CAWOOD: Geographical and Historical information from the year 1829.
"CAWOOD, a village, which had once a market, in the parish of its name, it is in the lower division of Barkston Ash wapentake, west riding, about 182 miles from London and 5 from Selby, which latter is the nearest post town. The town is situated on the banks of the navigable river Ouse, over which it has a ferry, and about one mile, from the junction of the Wharf with that river. The trade of this place is very trifling, and its only manufacture is that of coarse bagging for hops and nails. The chief consequence it enjoys is from the sessions, which are held every six months, by the archbishop of York, and magistrates, for the trial of felonies. The only object exciting interest with the antiquary here are, the remains of Cawood castle, of great antiquity, which was given by Athelstan to the archbishops of York; and it was here that Wolsey was arrested as he was preparing to be publicly enthroned at York. The paces of worship are one church and a Methodist chapel; the minister of the church is the Rev. Christopher Crofts, and the living is in the gift of the Dean of Ripon. The charities are a free grammar school, and Dun's charity, for the maintenance of eight poor children. The market, which used to be held on Wednesdays, is fallen into disuse. The fairs are May 12th and December 19th, for cattle. The last is called 'dog fair,' from a custom still kept up of whipping all the dogs that are found in the street on that day, a sort of hereditary punishment to the animals, one of whom, it is recorded, many centuries since, defiled some sacred vessel, during the celebration of high mass, in the cathedral at York; and, in accordance with the bigotted superstition of the times, it was ordered that all dogs found on that day in the streets of York, and those of the towns within sixty miles round, should he flogged to death. The population, in 1821, was 1,127."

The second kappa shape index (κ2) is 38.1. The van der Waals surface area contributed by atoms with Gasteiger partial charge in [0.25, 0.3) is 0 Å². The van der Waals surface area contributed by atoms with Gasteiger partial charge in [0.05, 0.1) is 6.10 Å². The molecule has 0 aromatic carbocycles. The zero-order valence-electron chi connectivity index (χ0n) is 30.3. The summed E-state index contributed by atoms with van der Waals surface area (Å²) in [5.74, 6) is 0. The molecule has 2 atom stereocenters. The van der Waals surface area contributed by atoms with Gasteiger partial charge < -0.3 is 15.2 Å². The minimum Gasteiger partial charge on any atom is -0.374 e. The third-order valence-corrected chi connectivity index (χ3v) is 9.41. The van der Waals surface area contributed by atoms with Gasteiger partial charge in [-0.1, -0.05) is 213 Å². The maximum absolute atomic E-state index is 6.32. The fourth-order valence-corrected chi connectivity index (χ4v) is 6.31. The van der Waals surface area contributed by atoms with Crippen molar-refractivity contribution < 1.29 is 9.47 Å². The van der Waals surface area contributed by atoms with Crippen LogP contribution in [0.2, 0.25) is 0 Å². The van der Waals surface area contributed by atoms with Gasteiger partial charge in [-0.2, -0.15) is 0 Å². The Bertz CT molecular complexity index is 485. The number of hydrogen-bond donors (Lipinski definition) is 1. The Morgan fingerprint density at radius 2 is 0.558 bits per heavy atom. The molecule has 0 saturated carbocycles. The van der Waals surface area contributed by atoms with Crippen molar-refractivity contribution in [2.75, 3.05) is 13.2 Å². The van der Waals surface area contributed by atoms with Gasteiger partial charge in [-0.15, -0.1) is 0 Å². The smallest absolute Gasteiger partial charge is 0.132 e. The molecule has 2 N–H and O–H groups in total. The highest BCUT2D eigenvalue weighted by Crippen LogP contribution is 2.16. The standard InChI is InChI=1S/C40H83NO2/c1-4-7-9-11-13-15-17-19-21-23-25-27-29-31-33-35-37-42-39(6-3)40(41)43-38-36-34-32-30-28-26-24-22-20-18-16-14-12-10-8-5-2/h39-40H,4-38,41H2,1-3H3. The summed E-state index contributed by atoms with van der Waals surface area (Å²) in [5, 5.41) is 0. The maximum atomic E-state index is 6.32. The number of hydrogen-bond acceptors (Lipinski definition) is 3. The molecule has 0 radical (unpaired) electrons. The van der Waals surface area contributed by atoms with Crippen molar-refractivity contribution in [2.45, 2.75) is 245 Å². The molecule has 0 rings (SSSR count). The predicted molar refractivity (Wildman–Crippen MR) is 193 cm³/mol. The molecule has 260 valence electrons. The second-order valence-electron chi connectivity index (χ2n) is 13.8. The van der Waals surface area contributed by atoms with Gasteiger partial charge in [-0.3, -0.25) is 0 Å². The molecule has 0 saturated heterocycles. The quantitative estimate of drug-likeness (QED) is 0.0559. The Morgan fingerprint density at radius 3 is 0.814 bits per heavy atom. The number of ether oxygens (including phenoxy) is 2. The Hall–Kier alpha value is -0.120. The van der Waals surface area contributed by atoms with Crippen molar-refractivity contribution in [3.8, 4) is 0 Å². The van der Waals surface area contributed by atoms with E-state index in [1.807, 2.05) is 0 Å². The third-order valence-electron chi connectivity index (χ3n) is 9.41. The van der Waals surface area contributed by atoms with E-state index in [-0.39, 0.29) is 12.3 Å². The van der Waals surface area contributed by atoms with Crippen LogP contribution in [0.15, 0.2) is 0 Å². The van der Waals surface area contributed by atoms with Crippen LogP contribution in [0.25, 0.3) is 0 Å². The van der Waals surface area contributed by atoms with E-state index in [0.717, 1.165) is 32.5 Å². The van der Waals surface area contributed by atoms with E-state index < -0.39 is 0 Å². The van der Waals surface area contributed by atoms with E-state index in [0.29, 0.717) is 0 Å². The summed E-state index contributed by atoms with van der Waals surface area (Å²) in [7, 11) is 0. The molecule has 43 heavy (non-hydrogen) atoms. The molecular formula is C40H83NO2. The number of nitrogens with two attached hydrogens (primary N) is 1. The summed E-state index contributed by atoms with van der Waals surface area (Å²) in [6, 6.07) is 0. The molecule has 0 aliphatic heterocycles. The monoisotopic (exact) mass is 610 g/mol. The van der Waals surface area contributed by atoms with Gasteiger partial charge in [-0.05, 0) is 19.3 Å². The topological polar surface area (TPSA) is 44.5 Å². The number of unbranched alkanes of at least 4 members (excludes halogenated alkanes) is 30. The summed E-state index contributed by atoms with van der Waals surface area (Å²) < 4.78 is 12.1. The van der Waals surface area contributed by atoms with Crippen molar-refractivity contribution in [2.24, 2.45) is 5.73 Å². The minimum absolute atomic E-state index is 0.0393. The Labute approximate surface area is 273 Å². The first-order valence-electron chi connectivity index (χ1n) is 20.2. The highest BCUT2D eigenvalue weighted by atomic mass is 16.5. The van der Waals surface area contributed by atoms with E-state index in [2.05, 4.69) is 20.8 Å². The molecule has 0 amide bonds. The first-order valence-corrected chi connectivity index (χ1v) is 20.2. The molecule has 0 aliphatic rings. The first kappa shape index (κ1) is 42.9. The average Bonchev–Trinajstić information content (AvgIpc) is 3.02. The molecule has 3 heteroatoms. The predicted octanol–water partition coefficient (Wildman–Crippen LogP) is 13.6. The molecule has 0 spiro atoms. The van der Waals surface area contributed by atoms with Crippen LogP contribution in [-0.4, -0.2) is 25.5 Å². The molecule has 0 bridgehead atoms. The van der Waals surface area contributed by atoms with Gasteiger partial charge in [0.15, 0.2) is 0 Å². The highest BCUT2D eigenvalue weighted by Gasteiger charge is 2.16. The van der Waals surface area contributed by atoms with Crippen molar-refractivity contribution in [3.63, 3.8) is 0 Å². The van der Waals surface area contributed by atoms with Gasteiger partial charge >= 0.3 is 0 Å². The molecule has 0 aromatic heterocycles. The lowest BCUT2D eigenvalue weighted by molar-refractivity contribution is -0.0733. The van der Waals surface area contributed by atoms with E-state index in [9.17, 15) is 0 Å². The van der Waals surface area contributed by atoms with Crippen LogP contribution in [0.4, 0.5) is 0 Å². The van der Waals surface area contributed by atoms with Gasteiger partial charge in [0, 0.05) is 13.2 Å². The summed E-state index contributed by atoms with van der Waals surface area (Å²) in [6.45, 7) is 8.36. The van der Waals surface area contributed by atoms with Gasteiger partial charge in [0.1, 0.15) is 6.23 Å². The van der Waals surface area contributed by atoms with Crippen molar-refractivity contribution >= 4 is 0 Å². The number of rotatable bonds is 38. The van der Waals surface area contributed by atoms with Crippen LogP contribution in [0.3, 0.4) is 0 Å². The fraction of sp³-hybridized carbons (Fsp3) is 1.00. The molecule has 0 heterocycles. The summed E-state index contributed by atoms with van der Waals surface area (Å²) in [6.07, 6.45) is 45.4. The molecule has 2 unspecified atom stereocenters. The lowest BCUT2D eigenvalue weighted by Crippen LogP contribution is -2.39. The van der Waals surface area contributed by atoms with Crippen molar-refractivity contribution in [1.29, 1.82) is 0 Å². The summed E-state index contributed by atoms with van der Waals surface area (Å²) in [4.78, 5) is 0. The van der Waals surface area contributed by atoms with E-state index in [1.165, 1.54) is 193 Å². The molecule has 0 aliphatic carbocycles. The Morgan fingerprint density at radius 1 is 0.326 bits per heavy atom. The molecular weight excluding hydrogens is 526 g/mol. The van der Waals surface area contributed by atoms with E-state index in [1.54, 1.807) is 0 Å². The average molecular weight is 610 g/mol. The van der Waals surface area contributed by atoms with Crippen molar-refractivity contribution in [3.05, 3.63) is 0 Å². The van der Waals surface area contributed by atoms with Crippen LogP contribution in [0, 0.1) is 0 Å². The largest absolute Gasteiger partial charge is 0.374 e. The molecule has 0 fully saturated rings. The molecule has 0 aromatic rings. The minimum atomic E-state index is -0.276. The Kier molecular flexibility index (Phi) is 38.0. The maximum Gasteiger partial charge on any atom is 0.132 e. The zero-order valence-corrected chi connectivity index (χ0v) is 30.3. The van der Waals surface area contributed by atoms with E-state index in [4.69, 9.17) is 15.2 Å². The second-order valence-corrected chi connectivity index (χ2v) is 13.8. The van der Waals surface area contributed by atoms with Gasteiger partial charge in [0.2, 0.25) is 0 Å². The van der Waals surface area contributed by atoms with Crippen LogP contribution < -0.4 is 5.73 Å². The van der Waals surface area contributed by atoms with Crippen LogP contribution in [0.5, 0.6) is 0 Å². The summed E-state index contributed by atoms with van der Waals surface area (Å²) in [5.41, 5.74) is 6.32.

[Transcribed from Pigot's National Commericial Directory for 1828-29 ]
by Colin Hinson ©2007